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Why human error shouldn’t be able to bring down your business

Why human error shouldn’t be able to bring down your business

Many of you will have heard in the news recently about the catastrophic effect that human error can have both on your business and the service you provide your customers. Given how important it is to ensure that your business avoids unplanned downtime, it’s vital to protect against fundamental human error and other simple factors that could lead to outages such as power failures.

With our extensive experience of looking after other organisations’ business-critical IT, it goes without saying that this is something we think about a lot at Datum. So, with recent events in mind we thought we’d share our thoughts on best practices we have observed to eradicate these risks, and ensure that your business is never impacted by simple carelessness:

 

  1. Establish full resilience – it should be impossible for one act to bring your systems down, particularly when it’s a mistake. Put backup plans in place including replicas of your set up and copies of your data, as well as layers of resiliency when it comes to things like power and network connectivity to ensure that one failure or error cannot grind things to a halt. Once you’ve done that, test them regularly to ensure that they work.
  2. Examine all possible single points of power/connectivity failure – as touched on above, you need to make sure that there are no single points of failure within your setup. If power supply or internet connection ‘A’ fails or is interrupted, ‘B’ should always be ready to kick in - ‘B’ being a backup version of essentially the same thing from a different source/provider.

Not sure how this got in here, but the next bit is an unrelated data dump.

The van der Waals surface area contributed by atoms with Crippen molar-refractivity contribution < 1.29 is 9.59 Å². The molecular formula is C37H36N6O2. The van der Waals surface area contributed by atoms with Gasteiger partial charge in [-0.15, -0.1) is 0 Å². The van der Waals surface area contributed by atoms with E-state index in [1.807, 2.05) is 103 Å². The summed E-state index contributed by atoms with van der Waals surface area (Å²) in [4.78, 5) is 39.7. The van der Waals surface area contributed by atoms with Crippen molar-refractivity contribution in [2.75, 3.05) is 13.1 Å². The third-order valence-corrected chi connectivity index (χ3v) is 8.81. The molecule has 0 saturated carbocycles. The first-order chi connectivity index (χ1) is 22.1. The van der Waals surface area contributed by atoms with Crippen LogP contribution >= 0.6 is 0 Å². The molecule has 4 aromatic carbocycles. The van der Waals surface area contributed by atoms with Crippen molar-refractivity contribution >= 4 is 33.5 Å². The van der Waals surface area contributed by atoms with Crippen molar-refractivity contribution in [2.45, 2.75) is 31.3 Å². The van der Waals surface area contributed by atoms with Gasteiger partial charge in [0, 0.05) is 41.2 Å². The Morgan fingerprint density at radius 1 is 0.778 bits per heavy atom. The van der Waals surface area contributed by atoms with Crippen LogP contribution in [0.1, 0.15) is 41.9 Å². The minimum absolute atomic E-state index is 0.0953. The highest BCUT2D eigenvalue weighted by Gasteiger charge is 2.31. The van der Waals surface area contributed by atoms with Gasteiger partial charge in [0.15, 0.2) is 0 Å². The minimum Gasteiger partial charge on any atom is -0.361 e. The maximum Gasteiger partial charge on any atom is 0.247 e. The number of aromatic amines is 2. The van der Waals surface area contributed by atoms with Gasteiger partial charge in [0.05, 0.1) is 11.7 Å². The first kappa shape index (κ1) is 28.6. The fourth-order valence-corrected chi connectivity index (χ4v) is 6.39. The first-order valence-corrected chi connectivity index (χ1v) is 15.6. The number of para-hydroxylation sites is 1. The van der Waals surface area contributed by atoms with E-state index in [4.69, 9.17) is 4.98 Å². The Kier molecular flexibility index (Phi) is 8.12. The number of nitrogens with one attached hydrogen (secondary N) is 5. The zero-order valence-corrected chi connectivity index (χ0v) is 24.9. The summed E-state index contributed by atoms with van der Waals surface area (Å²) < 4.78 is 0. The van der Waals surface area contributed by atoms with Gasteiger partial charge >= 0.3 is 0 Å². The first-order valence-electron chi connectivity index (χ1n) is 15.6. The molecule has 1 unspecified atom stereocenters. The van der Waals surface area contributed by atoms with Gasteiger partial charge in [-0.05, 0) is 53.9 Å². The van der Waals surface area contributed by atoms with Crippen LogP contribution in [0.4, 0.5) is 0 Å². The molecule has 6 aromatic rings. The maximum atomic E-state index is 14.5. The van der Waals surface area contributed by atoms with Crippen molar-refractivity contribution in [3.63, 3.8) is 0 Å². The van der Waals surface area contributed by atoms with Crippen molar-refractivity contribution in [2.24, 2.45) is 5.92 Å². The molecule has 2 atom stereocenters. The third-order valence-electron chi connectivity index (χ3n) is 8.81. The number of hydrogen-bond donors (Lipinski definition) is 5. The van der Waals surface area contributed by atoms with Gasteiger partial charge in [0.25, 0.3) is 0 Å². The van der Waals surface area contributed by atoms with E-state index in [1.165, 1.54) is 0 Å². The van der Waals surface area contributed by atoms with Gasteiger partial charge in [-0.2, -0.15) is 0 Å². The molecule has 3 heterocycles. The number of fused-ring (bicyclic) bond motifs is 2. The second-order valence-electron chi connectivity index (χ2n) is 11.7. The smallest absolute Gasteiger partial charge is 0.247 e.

3. Check out the claims of potential suppliers – if they say their solution is resilient, don’t just take their word for it – check it out. The risk to the business is too great not to carry out due diligence. Review their accreditations and their track record, examine their maintenance schedules and talk to existing clients to ensure they have a rigorous approach to ensuring uptime.
  4. Prioritise disaster recovery (DR) – it may sound obvious, but you should always have a rigorous disaster recovery plan in place. This plan should be regularly reviewed, tested and updated to ensure that should you ever need it, it will definitely work.

    You need copies of everything vital to your operation in multiple locations, as well as layers of resiliency in each location so that whatever the problem, you and your customers can access all important data while the issue is being rectified. You also need to know how, if relevant depending on the issue, you’d make your data readily available and accessible to you and your systems.

  5. Review the age of your technology – as technology gets older, if it isn’t maintained and DR plans aren’t tested regularly then there’s even more chance it can fail. Too many people are still content to believe that you invest in technology once and then leave it alone - that should never be the case. If you do not maintain and update systems, it’s far more likely that an error or security breach could be caused by a single operator, error or other avoidable point of failure.

 

For many businesses, the solution to addressing all of this in a cost-effective and easy way is to outsource the management and storage of their data. In fact, when we conducted research into this area with IDG recently, businesses confirmed that DR and business continuity are the second biggest reasons they choose to move their IT to a colocation provider.

You can understand their reasoning; it relieves them of such a burden, putting their trust and the responsibility for these areas in to a provider who is (or should be!) an expert in their field, ensuring that every angle is covered. It’s also a lot more cost-effective, too.

If this is something that you need to be thinking about, download the IDG report and find out why colocation could be the answer.

 

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